Thursday, 13 October 2011

What is 'Depth'?


The title of my thesis is one of many things about my work which I do not yet fully understand.
It is 'The Depth Structure of a London High Street: A Study in Urban Order'. On Tuesday I was required to give a four-minute presentation of my research project, and I realised that I have not yet defined the word 'depth', although I have a good sense of what it means, I need to be able to explain it and define it, so I am not sloppy in my writing and thinking. It is an essential term when one is trying to be an urbanist (Google definition of 'urbanist' is: An advocate of, or expert in city planning):

There are so many ways in which the definitions of 'depth' below are apt. They capture the essence of what depth means when used in reference to the city, but none of them refer to the city, or to any of the structures which comprise urbanity [‘the quality or state of being urban’, but where ‘urban’ is used as Lefevbre uses it in The Urban Revolution, ie. all of society is now urban, it all exists with reference to the city and city-based global economies, even if it does not actually exist within the spatial bounds of a particular city].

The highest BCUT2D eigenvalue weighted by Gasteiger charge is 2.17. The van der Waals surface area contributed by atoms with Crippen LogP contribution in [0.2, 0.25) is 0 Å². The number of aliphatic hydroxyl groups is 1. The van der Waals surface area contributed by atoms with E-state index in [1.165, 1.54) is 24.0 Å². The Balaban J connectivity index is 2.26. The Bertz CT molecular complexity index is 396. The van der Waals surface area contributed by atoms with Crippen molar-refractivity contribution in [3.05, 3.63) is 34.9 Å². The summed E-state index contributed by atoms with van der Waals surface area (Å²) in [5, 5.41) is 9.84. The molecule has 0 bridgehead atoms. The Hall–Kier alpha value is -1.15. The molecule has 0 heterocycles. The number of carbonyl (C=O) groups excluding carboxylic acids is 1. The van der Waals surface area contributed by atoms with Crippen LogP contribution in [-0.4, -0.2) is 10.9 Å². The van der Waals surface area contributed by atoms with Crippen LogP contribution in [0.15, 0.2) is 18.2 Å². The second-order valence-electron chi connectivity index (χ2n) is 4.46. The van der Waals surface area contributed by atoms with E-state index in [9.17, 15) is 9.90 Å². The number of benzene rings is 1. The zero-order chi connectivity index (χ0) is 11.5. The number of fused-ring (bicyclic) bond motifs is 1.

Dictionary.com defines depth like this:


depth

  [depth]
noun
1.
a dimension taken through an object or body of material,usually downward from an upper surface, horizontallyinward from an outer surface, or from top to bottom ofsomething regarded as one of several layers.
2.
the quality of being deep; deepness.
3.
complexity or obscurity, as of a subject: a question of great depth.
4.
gravity; seriousness.
5.
emotional profundity: the depth of someone's feelings.
6.
intensity, as of silence, color, etc.
7.